Perhaps what this disgusting subgenre of “Woe is me, I have to work more than I thought” pieces misses is the realization that things are different now.  If you have a job at all, you should be grateful. If you are not employed, well then that encompasses an entirely different New York Times subgenre. It may also get you featured on this lovely series on Gawker. In any case, The New York Times loves a good whiner. And if you can whine long and hard enough about how unfair everything is for you, then the world will take note of your struggle.  These young people having to work overtime simply to live are the Zapatas of our time. We should all admire their plight, no?

One thing that many young people seem to overlook is how they should be working their asses off while they still have the energy and wherewithal to soldier on.  All this noise about “YOLO” and “making the most of it” (the “YOLO” of yesteryear) is something being shoved down our throats by the Drakes and Justin Biebers and Lena Dunhams of this world.  Maybe if people my age stopped whining about their pitiful $12 an hour existences (which, really, are not pitiful at all), maybe they’d accomplish something.

Gah, it is so hard to be young and have to work.

Things That Will Break Your Heart: Chris Arnade’s Faces of Addiction

10 Feb
Prince spends his time salvaging scrap metal.

Prince spends his time salvaging scrap metal to get money for heroin.

The other day I stumbled upon a Jezebel article detailing an ongoing photo essay by Chris Arnade, called “Faces of Addiction”.  Viewing this photo essay should be mandatory for everyone, especially spoiled millenials who think that their lives are terrible. Looking through this photo series made me realize how incredibly lucky I am to have lived my life. Really, I have nothing to whine about at all. I’ve been blessed with so many amazing things: a solid mind, a world-class education, writing ability, attractive looks, designer clothes, trips, meals at nice restaurants, etc. I am blessed in every aspect of my life.  Unfortunately, as the internet and various social media networks prove, whining about anything and everything is the new marker of a narcissistic and selfish society.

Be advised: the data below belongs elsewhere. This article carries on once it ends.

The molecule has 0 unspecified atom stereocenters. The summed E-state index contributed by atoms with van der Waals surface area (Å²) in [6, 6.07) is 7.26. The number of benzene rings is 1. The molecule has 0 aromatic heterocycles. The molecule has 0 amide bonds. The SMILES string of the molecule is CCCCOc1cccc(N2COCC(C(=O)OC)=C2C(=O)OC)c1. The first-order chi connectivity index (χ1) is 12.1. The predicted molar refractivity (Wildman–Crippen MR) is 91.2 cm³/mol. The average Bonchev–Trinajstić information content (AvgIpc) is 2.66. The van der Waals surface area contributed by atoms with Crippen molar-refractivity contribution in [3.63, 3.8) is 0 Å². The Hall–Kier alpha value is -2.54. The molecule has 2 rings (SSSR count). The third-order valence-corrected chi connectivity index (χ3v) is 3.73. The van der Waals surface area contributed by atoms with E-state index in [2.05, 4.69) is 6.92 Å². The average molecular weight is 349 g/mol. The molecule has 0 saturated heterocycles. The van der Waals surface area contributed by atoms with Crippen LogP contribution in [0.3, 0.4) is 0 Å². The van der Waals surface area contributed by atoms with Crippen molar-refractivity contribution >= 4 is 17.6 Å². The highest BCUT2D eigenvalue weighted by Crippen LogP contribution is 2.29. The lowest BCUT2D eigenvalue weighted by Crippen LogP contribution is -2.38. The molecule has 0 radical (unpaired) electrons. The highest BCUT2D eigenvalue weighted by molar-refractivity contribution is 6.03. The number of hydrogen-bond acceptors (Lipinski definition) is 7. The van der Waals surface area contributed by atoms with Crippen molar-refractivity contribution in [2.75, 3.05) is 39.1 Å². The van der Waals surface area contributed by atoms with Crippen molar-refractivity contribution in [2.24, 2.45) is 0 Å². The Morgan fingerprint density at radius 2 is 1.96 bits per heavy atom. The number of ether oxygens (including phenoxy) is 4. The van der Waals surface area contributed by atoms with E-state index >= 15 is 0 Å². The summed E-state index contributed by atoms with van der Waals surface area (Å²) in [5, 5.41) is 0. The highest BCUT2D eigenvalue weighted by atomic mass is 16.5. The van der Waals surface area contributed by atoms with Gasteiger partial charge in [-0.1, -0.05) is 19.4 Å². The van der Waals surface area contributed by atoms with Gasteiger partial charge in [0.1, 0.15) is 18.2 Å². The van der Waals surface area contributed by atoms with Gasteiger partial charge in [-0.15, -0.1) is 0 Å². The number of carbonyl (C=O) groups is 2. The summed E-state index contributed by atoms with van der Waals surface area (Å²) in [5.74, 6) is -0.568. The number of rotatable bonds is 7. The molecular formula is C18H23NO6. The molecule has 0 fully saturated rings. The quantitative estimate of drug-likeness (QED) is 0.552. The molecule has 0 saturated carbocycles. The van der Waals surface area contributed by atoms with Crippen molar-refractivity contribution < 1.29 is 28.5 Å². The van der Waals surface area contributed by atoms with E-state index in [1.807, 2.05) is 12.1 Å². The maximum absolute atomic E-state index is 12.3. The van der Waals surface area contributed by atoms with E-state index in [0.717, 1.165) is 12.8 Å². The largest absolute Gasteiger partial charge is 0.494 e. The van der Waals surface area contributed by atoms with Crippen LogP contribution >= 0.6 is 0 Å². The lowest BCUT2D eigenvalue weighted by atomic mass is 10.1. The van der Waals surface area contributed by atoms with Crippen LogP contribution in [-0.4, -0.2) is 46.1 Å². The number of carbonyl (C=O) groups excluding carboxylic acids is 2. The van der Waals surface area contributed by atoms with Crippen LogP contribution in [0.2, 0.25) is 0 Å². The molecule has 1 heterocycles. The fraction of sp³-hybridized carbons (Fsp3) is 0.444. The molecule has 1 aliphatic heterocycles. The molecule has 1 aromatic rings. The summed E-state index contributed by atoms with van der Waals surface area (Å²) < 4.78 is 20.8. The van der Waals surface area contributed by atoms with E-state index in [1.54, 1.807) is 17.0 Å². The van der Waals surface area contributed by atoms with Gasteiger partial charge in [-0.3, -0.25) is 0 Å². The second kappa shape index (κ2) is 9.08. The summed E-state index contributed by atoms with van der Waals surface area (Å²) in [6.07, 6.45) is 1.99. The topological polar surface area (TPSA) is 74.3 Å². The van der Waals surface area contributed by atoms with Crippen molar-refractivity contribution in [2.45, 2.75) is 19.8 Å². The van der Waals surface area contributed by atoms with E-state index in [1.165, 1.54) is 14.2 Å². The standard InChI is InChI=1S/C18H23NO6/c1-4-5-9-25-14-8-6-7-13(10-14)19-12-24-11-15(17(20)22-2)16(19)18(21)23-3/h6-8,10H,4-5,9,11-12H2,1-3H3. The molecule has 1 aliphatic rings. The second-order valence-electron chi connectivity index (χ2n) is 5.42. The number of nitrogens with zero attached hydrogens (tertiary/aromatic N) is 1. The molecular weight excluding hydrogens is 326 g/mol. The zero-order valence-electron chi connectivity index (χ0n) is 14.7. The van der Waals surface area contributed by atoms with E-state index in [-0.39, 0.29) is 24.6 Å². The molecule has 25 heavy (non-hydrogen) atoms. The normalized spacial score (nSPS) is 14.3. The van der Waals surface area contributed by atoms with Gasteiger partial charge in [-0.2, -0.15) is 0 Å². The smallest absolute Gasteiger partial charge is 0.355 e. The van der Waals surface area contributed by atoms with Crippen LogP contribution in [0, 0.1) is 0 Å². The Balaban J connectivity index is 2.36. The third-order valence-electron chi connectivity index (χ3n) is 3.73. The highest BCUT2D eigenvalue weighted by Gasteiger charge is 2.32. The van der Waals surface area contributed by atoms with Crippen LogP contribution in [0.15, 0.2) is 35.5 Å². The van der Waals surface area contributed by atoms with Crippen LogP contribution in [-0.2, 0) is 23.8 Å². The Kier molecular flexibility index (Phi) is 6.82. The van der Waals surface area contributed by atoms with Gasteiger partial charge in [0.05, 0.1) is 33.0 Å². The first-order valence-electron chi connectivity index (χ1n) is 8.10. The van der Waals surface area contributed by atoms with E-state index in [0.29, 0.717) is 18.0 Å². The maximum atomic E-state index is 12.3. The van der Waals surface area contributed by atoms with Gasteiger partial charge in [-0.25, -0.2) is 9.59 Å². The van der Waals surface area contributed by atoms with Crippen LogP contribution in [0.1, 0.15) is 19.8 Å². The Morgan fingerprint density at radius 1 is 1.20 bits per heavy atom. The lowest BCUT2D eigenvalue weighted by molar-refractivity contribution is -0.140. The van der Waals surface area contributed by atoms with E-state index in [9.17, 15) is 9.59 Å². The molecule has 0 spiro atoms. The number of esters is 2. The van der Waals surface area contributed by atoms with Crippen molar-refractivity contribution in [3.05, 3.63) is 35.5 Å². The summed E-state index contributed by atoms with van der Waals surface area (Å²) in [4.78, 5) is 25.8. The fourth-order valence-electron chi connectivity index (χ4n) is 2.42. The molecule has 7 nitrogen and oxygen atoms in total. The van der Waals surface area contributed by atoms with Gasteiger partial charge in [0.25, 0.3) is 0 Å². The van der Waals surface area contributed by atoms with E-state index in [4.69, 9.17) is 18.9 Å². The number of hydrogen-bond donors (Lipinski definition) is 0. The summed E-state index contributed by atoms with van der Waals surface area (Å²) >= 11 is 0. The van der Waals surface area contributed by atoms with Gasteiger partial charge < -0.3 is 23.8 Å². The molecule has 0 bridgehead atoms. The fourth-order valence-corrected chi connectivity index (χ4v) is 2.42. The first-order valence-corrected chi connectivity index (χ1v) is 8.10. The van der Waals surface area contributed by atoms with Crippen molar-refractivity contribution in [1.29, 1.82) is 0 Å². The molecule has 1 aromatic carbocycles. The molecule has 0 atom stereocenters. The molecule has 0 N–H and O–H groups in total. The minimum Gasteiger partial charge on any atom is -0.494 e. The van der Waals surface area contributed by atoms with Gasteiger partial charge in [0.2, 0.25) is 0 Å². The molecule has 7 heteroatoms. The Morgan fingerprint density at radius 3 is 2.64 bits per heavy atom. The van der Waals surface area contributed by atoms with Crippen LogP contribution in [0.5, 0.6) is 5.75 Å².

Here are some examples of things that people often believe are real problems, when in fact, they are not:

“I cracked the glass on my iPhone!”

“Why is Starbucks out of bacon breakfast sandwiches this morning?”

“OMG! Why is the N train out of service on a Saturday night? Now I’ll never make it to that beer garden at a decent hour!”

“Dave Matthews isn’t coming to my city this year! WTF!”

People, these are not problems. After reading through a bit of “Faces of Addiction,” you will learn what actual problems are.  “Faces of Addiction” chronicles the lives of drug addicts and prostitutes in Hunts Point, Bronx.  For those of you who are not familiar with New York City, Hunts Point is the poorest neighborhood in all of New York City. Heroin plagues the neighborhood, ripping a cruel path of utter destruction in its streets.

Many of Mr. Arnade’s subjects have been addicted to heroin for years, if not decades.  Their faces show an indescribable sadness, eyes peering from behind weathered masks of who they were.  Sonya, who told her story to Arnade, gave up her family and stable life in Rhode Island to move to Hunts Point with a man who introduced her to heroin. Her description of what her life is like now is chillingly paradoxical: “I am happier in some ways than I’ve ever been in my life. But I’ve lost so many things. I want to get out of my addiction but in some ways it’s made me grow a lot. And I think I know now how to live more than I ever have.” Prince is a young man who suffered sexual abuse as a child. He is the oldest of seventeen children, and he spends much of his time scrounging the streets of Hunts Point for scrap metal, using what little money he gets to buy heroin. Arnade noted how positive Prince was, in spite of the life he leads.  Prince graduated high school and states that he hopes to finish college as well. Prince’s photo shows a young man dragging an air conditioner behind him, the composition of the photo offset by the bright colors of a graffitied wall.

Sonya, brought to the edge of addiction by a man named Erik.

Sonya, brought to the edge of addiction by a man named Erik.

Perhaps the most gut-wrenching stories (for me, at least) are those of women who were sexually abused from a very young age and thrust into a life of pain, addiction, and sex work through no fault of their own.  Egpyt’s story especially affected me. Raped by her own father since the age of three, Egypt tells Mr. Arnade that the only man who never treated her badly was God.  For someone who’s been treated so badly her entire life to still have some semblance of faith is simply amazing to me.

Egypt, a longtime victim of men.

Egypt, a longtime victim of men.

Arnade’s photo essay is a must-read for anyone who’s ever passed by a junkie or prostitute in the streets of New York, or any large city for that matter, and wondered what brought them to that moment in their lives.  We tend to go through life glibly, not realizing just how great many of us have it.  Chris Arnade’s message is a much-needed revelation in such selfish times.  If you can look through these photos without wincing, or almost shedding tears, then your heart simply needs some work.